5. says

    You actually make it appear so easy along with your presentation but I find this topic to be really something that I believe I would never understand. It seems too complex and very large for me. I am taking a look forward in your subsequent put up, I will attempt to get the cling of it!


  6. says

    Thank you for another excellent article. Where else could anybody get that kind of info in such a perfect way of writing? I have a presentation next week, and I’m on the look for such information.


  7. Kim says

    I made my very first Christmas cake last year with this recipe, it went down so well I’ve already been asked to make it again this Christmas. I don’t need asking twice it’s on my to-do list for every festive season.


  8. says

    Have just made this great fruit cake. I have gone against my usual “wedding cake fruit cake” to make Jamie’s Xmas cake it looks great. Will let you know how it tastes in a month filled with a sprinkling of grog! Happy Xmas from Australia.


  9. Imogen Jarvis says

    Hi there!
    I made the Jamie Oliver Traditional Christmas cake Nov 2014. I usually always uses Delia Smith recipe, oh how I wish I’d stuck to it!!!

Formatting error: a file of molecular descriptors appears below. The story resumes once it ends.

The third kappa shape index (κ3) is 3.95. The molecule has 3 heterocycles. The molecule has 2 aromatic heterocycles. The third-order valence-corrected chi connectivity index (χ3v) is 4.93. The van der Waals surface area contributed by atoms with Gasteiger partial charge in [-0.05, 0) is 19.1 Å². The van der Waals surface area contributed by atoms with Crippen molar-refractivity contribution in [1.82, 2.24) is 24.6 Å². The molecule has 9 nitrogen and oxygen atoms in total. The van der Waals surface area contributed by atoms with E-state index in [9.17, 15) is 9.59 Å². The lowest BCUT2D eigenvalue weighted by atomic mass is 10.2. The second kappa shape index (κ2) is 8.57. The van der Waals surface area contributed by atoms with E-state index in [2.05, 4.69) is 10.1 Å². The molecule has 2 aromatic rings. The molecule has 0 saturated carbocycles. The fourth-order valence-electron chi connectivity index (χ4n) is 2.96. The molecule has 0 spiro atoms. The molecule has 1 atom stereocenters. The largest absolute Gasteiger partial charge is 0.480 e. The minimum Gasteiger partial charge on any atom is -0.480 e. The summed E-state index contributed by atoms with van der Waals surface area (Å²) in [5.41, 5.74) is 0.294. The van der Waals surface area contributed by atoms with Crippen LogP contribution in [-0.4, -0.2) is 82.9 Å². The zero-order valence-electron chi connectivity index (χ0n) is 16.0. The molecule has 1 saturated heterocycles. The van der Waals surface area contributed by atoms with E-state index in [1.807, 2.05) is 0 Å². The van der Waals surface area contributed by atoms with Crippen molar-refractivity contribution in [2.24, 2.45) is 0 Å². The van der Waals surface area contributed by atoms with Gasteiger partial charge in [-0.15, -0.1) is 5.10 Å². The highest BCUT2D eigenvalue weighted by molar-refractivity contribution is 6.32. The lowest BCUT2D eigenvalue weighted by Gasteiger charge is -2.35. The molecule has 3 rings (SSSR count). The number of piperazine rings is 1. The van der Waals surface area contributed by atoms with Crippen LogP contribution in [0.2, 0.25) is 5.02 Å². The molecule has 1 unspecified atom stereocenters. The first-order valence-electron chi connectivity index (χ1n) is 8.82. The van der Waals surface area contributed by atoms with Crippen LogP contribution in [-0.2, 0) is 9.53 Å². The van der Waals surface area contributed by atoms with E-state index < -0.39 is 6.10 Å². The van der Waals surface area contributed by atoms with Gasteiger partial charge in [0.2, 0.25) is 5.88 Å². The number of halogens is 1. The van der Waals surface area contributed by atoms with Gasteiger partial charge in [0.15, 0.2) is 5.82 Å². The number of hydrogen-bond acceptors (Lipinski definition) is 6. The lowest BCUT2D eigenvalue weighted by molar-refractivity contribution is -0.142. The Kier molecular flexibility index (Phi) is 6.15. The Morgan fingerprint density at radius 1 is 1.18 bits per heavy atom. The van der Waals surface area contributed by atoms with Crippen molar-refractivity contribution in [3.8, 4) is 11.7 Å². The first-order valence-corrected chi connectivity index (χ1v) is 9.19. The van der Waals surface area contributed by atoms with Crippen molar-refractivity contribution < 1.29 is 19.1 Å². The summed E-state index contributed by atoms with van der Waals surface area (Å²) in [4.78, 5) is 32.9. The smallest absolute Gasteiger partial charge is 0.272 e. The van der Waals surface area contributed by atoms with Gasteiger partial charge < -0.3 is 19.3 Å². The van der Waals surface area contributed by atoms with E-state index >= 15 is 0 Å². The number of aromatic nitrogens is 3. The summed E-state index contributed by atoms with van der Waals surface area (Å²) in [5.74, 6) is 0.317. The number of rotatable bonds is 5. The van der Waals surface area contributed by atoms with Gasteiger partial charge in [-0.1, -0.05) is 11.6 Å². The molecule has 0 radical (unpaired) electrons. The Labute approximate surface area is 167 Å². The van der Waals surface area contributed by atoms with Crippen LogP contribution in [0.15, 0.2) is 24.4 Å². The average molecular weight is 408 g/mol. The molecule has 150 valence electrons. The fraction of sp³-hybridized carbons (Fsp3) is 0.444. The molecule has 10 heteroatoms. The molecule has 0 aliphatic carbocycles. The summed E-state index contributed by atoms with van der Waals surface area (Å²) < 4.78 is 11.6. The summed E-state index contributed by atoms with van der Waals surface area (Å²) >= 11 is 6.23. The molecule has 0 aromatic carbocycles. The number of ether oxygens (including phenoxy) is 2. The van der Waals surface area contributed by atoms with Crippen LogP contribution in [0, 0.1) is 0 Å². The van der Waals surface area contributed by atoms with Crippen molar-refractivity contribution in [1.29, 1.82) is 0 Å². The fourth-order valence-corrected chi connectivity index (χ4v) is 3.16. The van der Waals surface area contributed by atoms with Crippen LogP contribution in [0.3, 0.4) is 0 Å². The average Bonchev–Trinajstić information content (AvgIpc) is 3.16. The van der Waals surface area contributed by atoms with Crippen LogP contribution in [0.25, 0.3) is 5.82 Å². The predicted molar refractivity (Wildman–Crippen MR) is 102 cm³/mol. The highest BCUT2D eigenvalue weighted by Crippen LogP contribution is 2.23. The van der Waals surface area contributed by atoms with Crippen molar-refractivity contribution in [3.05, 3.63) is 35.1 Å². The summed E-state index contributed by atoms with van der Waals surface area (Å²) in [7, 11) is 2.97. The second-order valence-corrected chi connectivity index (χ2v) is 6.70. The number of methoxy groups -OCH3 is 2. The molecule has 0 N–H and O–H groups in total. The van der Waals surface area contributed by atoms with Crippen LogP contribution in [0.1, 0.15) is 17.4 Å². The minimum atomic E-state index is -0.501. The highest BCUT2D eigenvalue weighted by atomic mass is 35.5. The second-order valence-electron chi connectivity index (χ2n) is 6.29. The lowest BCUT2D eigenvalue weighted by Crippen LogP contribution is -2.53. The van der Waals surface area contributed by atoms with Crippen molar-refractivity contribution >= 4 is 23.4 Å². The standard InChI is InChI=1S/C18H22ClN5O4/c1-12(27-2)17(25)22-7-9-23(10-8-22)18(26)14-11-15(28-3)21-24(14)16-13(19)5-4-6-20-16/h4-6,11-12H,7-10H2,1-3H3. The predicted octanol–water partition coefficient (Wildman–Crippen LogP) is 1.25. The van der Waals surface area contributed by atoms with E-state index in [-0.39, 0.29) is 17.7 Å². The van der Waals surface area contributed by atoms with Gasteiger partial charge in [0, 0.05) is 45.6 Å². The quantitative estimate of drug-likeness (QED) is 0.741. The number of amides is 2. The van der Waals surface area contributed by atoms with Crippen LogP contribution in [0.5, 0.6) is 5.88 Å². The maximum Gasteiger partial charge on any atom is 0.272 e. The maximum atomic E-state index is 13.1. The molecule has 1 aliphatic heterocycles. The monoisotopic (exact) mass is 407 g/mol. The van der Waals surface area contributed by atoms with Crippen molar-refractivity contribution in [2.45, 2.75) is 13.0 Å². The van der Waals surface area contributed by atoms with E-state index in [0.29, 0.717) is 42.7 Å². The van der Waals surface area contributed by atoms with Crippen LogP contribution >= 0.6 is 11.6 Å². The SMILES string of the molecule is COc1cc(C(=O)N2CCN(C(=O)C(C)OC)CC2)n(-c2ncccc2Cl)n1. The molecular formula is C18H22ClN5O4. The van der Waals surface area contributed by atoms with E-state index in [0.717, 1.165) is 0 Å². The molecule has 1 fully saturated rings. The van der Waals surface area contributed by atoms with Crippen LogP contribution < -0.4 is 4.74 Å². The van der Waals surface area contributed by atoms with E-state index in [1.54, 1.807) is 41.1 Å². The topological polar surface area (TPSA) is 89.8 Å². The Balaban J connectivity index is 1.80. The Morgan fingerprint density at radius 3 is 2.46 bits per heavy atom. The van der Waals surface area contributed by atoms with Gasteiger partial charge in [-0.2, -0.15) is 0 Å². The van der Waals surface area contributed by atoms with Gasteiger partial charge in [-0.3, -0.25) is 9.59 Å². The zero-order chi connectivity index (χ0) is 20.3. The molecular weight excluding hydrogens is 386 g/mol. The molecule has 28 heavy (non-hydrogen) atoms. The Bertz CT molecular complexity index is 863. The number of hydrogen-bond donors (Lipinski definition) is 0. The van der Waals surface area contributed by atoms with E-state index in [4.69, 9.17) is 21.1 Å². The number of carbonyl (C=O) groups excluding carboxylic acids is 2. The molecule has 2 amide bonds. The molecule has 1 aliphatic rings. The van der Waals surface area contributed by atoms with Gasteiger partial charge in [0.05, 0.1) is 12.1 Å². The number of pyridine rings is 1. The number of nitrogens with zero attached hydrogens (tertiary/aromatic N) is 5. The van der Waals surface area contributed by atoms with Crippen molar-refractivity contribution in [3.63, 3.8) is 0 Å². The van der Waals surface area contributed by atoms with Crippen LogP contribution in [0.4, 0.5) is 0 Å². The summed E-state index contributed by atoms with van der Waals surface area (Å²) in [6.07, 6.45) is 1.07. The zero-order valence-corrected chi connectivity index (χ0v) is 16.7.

The Jamie Xmas cake is just TOO moist!! Don’t get me wrong I like a moist cake but this one is just sooooo moist that it doesn’t really taste like a cake!!
    I whizzed up half the fruit as suggested, I shouldn’t have done!
    The marzipan didn’t set and is all gooey!
    It was very expensive to make and a bit of a disaster really!!
    I promise I can cook I’m actually a very good cook so makes me even more unhappy as I’m used to my cooking working out well and being very nice.
    Do you think the prob was in the whizzing up of half the fruit?? I cooked it at 150c for just over 2 and a 1/2 hours, the skewer came out clean.
    What went wrong!!???
    Thanks for reading would welcome any comments :0)


    Giulia Risposta:

    Hello Imogen, I am so sorry to hear ti was a disaster. I actually baked this three times, and I see other people were happy with the result, so I don’t know which could have been the problem.
    If the skewer came out clean probably the cake was perfectly executed, and it was something due to the marzipan?